Suddenly, the suggestion that BarCap might be semi-nationalised next

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We all know that RBS has issues, but what about Barclays? It's been a while since we have dwelt upon the house of Bob.

Now's the time to visit it again. Following reports in the Financial Times that the European Banking Authority is thinking of increasing the core tier one ratio of capital to risk-weighted assets from 7% to 9%, things aren't looking great for BarCap. Suddenly, it seems to need a lot of capital. And if it can't? The Financial Times says the EBA is contemplating "forceable recapitalization by governments" in six to nine months' time.

Andrew Lim, a banking analyst at Espirito Santo, explains the problem. Under Basel II and assuming haircuts of 60% on Greece, 40% on Portugal, 19% on Ireland, 6% on Italy and 0% on Spain, Barclays needs around €12bn in extra capital. "We believe that quantum is too large to do privately given current market conditions," says Lim.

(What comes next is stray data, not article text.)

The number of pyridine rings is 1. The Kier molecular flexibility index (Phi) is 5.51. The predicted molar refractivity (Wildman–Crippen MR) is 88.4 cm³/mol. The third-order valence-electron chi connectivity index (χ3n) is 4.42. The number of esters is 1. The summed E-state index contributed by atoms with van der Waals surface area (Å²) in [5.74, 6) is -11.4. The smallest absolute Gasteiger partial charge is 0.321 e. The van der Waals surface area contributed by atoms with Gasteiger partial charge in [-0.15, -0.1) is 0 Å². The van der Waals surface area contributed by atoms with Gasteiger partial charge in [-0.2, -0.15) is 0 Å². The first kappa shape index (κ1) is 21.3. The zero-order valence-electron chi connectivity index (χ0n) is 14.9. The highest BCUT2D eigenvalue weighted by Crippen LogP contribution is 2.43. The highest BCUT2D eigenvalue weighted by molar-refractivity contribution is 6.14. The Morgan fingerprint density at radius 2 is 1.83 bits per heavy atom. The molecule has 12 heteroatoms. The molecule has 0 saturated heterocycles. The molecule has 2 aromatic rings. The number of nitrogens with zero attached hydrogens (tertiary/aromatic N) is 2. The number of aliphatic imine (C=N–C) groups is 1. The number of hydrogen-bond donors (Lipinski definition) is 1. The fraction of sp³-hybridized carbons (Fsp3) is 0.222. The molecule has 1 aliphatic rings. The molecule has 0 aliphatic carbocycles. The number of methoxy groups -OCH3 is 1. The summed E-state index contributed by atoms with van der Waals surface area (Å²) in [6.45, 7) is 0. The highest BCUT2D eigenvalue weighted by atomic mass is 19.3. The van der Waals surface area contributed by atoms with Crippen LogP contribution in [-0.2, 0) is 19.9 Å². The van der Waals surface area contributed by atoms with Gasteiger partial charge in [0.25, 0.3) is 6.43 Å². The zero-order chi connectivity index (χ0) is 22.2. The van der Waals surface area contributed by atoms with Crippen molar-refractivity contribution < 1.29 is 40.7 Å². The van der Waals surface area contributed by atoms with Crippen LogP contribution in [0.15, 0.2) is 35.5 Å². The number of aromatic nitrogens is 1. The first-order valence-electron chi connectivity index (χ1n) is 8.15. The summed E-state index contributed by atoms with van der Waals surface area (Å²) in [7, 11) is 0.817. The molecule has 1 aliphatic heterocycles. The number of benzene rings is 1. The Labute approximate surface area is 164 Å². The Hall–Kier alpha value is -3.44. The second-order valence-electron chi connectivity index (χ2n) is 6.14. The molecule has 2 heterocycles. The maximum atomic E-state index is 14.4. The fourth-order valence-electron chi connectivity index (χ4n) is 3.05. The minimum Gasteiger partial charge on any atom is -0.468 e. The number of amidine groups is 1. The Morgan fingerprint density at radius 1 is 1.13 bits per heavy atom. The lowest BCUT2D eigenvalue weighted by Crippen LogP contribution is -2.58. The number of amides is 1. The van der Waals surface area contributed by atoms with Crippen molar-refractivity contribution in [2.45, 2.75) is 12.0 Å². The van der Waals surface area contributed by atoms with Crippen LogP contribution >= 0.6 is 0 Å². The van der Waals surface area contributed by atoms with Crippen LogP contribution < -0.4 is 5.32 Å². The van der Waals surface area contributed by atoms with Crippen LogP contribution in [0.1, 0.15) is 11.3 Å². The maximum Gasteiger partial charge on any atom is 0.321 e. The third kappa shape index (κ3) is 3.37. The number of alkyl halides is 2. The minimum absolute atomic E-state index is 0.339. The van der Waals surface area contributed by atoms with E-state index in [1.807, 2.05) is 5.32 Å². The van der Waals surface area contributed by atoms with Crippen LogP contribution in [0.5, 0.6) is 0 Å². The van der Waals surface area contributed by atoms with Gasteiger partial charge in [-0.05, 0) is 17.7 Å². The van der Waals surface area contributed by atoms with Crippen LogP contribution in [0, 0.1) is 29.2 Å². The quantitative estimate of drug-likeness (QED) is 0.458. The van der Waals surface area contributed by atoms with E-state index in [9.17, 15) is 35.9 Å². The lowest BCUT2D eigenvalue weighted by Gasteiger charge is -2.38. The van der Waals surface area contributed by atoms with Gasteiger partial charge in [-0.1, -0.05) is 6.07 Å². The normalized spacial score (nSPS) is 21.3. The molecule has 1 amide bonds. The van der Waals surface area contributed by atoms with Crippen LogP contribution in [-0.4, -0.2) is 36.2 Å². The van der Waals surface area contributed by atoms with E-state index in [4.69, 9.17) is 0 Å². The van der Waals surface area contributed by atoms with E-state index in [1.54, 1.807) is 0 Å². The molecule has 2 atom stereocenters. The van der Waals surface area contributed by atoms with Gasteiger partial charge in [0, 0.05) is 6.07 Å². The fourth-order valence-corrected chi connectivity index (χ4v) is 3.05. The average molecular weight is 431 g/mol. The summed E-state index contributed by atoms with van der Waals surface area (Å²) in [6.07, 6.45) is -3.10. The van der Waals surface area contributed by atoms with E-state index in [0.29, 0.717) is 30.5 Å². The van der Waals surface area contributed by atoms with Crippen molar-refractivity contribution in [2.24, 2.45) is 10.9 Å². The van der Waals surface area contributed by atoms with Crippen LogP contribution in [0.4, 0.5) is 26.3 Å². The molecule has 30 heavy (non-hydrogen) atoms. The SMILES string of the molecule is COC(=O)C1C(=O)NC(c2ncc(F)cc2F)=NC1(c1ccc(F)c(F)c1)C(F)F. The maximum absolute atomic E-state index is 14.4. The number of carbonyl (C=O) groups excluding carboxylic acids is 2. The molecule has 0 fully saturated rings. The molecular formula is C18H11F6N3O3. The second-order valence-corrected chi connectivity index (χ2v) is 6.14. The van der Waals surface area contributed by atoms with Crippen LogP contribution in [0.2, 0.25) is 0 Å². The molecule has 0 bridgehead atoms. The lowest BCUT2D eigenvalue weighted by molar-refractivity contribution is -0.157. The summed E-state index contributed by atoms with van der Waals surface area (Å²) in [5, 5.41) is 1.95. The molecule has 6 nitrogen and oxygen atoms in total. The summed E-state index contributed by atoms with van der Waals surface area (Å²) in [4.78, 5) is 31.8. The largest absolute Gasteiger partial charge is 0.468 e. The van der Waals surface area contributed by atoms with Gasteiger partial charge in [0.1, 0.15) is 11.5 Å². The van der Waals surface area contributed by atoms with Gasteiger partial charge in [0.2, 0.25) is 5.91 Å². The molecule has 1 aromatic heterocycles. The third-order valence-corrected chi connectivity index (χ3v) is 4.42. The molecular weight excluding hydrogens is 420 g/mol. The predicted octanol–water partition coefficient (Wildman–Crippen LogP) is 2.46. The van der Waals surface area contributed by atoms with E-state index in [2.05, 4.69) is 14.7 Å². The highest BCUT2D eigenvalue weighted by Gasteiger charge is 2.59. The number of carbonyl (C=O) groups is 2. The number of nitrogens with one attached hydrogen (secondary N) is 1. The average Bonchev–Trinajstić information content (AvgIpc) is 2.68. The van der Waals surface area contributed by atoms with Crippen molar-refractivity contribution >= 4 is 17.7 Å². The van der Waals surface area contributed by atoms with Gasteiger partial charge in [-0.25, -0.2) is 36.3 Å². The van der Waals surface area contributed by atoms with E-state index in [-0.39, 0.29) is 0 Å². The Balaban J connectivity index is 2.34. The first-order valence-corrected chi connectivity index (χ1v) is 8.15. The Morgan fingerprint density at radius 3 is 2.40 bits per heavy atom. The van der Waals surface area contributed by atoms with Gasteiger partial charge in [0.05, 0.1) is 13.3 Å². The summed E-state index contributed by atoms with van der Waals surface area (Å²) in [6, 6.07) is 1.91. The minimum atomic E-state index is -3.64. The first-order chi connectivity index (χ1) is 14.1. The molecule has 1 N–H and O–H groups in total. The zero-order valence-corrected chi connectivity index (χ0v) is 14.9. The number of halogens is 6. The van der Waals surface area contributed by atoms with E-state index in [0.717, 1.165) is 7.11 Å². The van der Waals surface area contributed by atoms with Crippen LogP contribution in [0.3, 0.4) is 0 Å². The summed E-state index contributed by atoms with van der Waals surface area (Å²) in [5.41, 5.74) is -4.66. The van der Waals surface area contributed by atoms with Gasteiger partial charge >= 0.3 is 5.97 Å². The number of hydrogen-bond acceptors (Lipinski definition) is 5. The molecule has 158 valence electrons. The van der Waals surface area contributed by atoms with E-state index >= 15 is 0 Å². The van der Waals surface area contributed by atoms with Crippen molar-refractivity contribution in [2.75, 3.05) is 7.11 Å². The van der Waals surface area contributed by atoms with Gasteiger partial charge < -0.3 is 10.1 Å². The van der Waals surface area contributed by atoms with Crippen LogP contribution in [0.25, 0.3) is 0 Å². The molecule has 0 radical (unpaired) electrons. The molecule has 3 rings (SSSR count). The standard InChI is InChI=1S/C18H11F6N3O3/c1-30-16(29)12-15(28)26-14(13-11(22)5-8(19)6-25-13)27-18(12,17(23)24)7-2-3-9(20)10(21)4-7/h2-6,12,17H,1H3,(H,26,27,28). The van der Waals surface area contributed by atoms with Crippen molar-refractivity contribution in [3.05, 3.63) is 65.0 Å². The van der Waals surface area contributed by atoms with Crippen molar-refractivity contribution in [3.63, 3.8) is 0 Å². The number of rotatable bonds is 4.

This would leave Barclays with two options: go the RBS route and accept recapitalization from the taxpayer, with all its attendant ignominy and compensation constraints; or reduce its risk weighted assets substantially. Lim predicts it will opt for the 2nd. At the end of the last quarter, BarCap's risk weighted assets were 395bn. Under an adverse scenario of low growth and higher haircuts, Lim points out that they have the potential to increase in 2012.

What would reducing risk weighted assets mean in practice? BNP provides a clue. The French bank is cutting $60bn from its risk weighted assets by 2012 and is making a "significant" number of people from its investment bank redundant.

Barclays already has a cost cutting plan. In August, it announced its intention of eliminating

3,000 jobs this year, of which 1,400 had gone already. More redundancies may be necessary soon.

Any additional cuts are likely come in fixed income and financing businesses. Lim says BarCap will need to shrink its derivatives book and maybe reduce bonuses. In a note today, Morgan Stanley analysts say every bank will be, "looking to shed lending which is capital consumptive and also consumes unsecured senior funding such as asset finance, unsecured consumer finance, trade finance, syndicated lending, some SME lending and so on."

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